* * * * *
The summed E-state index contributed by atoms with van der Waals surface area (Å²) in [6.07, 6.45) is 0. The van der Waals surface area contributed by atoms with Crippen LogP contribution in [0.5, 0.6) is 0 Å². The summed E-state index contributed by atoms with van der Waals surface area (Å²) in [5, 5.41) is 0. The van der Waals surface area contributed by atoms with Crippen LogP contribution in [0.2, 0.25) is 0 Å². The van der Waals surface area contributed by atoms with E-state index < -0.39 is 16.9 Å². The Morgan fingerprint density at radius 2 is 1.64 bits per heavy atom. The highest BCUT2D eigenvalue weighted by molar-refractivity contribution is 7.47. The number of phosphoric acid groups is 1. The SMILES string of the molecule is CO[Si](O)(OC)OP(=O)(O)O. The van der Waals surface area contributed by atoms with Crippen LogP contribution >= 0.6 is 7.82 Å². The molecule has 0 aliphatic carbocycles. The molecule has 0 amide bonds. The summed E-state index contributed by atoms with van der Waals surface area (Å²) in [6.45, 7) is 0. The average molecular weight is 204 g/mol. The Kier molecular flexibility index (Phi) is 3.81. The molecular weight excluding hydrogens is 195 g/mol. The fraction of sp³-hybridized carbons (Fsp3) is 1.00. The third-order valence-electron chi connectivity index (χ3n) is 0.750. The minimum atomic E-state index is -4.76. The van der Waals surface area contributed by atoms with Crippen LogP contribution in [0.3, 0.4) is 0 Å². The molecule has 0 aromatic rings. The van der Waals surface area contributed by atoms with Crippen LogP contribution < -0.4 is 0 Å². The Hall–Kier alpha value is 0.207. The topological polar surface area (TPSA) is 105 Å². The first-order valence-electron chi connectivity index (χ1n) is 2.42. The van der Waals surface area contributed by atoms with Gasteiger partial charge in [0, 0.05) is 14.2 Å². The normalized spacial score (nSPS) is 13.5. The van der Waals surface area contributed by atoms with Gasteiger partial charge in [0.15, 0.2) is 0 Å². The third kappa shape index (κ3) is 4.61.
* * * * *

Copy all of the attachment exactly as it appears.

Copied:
The summed E-state index contributed by atoms with van der Waals surface area (Å²) in [6.07, 6.45) is 0. The van der Waals surface area contributed by atoms with Crippen LogP contribution in [0.5, 0.6) is 0 Å². The summed E-state index contributed by atoms with van der Waals surface area (Å²) in [5, 5.41) is 0. The van der Waals surface area contributed by atoms with Crippen LogP contribution in [0.2, 0.25) is 0 Å². The van der Waals surface area contributed by atoms with E-state index < -0.39 is 16.9 Å². The Morgan fingerprint density at radius 2 is 1.64 bits per heavy atom. The highest BCUT2D eigenvalue weighted by molar-refractivity contribution is 7.47. The number of phosphoric acid groups is 1. The SMILES string of the molecule is CO[Si](O)(OC)OP(=O)(O)O. The van der Waals surface area contributed by atoms with Crippen LogP contribution >= 0.6 is 7.82 Å². The molecule has 0 aliphatic carbocycles. The molecule has 0 amide bonds. The summed E-state index contributed by atoms with van der Waals surface area (Å²) in [6.45, 7) is 0. The average molecular weight is 204 g/mol. The Kier molecular flexibility index (Phi) is 3.81. The molecular weight excluding hydrogens is 195 g/mol. The fraction of sp³-hybridized carbons (Fsp3) is 1.00. The third-order valence-electron chi connectivity index (χ3n) is 0.750. The minimum atomic E-state index is -4.76. The van der Waals surface area contributed by atoms with Crippen LogP contribution in [0.3, 0.4) is 0 Å². The molecule has 0 aromatic rings. The van der Waals surface area contributed by atoms with Crippen LogP contribution < -0.4 is 0 Å². The Hall–Kier alpha value is 0.207. The topological polar surface area (TPSA) is 105 Å². The first-order valence-electron chi connectivity index (χ1n) is 2.42. The van der Waals surface area contributed by atoms with Gasteiger partial charge in [0, 0.05) is 14.2 Å². The normalized spacial score (nSPS) is 13.5. The van der Waals surface area contributed by atoms with Gasteiger partial charge in [0.15, 0.2) is 0 Å². The third kappa shape index (κ3) is 4.61.